Hace unos días participé como “voluntario” (a los colegas de oficina no es fácil decirles que no), en un estudio sobre el cerebro. No quiero reflexionar aquí sobre el proceso, por demás interesante (estar media hora metido en un tubo que escanea el cerebro para después aguantar una prueba que básicamente consiste en elaborar una tarea frente a un monitor mientras recibes descargas electromagnéticas en la cabeza, bien valdría otro post). Lo que quiero apuntar ahora es la forma en la que nos relacionamos con las imágenes. La investigadora principal me regaló un “souvenir”, varias imágenes de mi cerebro….

Imagen Continue reading

“Networked images”. A conversation with Anne Beaulieu and Sarah de Rijcke´s paper

I just finished the reading of the paper Mediated ethnography and the study of networked images — or how to study ‘networked realism’ as visual knowing of Anne Beaulieu and Sarah de Rijcke, that they presented at the Visual Methods Conference. What I would try to do now is to relate some of their thoughts with my own work in the spirit of exchange and share. I’ll do it in a personal and reflexive way more than to establish an academic critic of their work (which I found fascinating and useful).

The relationship between STS studies and research in cultural domains seems to be a difficult and  it has not been more explored (cfr. Couldry). In my own work I have tried to set a link between cultural production and the role of technology in its shaping. While there seems to be several works from STS that relate photography with technology (de Rijcke, Meyer), they all are settled in institutional and organizational environments. Therefore, the changing and shaping of image technology seem to be goal oriented since this use is framed by the institutions whose borders are relatively easy to trace. On the other hand, there is a huge corpus of research in photography as a cultural object. Not only related to the aesthetics but also many works that are interested in the circulation and “institutionalization” of those images, for example in the art field (Becker, Bourdieu). There is also a third corpus that reflects on the “impact” of new photographical technologies in the changing of society (for example how the Kodak Brownie camera created a new form of photography: the snapshot). My trouble is that these three fields are disconnected from each other and I need elements of the three of them to explain my fieldwork. The first (STS) is very aware of the mutual shaping between technologies and practices but lacks to incorporate the content, meaning and aesthetics of the images in their analysis. And also, they don’t seem to be interested in how people put their desires and tastes in the creation and circulation of those images. The second corpus (that we could call cultural circulation or social uses of photography) is concern precisely with these elements in order to understand the creation of visual elites and power, but seems to have a naive approach to technologies that make this possible. The third one (Social impact), is too technological deterministic and barely useful in an ethnography of the mediations.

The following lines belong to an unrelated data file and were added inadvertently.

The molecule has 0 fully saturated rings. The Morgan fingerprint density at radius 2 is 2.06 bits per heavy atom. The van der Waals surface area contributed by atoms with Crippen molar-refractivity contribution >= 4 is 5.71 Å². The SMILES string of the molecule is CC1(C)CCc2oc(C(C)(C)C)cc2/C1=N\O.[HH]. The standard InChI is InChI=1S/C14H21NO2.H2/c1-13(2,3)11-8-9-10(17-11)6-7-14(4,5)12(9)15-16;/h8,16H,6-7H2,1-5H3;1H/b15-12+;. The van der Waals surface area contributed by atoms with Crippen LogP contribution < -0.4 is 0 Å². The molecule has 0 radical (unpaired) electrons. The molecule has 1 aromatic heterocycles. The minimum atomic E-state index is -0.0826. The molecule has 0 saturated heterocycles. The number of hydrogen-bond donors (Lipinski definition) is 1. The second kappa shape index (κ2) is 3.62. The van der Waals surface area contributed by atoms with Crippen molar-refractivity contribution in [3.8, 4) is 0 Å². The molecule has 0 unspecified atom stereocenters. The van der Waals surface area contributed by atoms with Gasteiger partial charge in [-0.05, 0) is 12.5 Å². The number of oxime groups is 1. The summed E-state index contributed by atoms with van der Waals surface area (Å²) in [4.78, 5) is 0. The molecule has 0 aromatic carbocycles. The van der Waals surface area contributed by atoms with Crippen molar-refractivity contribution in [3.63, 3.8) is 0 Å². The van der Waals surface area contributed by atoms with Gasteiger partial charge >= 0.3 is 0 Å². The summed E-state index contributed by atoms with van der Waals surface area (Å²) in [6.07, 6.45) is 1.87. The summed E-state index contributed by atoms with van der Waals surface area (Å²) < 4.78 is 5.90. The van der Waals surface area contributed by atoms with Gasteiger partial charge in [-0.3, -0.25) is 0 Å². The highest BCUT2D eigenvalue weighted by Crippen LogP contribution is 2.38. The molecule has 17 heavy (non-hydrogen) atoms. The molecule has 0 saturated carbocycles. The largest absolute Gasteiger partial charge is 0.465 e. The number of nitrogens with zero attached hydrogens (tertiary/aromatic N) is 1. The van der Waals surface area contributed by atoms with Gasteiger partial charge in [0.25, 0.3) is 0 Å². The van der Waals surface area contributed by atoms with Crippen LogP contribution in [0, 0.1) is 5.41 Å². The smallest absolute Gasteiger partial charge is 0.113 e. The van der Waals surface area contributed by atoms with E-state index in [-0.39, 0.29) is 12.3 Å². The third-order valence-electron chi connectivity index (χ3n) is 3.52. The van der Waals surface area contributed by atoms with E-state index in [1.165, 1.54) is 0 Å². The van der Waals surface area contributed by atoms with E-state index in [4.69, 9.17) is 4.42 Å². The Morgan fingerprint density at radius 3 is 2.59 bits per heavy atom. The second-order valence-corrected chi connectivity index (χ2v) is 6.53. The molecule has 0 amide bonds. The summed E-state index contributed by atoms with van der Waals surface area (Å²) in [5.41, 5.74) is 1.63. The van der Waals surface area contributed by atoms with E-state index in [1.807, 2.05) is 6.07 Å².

With the emergence of digital technology, a greatest “networked complexity” is added to the equation. Continue reading

After photography?

“Once the world has been photographed. It is never again the same” (Fred Ritchin)

I just finished the book “After Photography” of Fred Ritchin. Somebody told me, about this book, that it was the “On photography” of the XXI century. Although I enjoyed it very much, I would say is more the “Being Digital” of photography. Ritchin, deeply knower of the photography insights, stands from the point of view of the mainstream photography, especially the photojournalism, and discusses the future possibilities of digital photography. Although an extraordinary book from the journalism point of view, and a serious commitment voice with the possibilities that digital photography could bring for the critical social media, it seems that his analysis lacks something which I think is the main force in the changing of the social meaning of photography: the people and their cameras in the everyday life.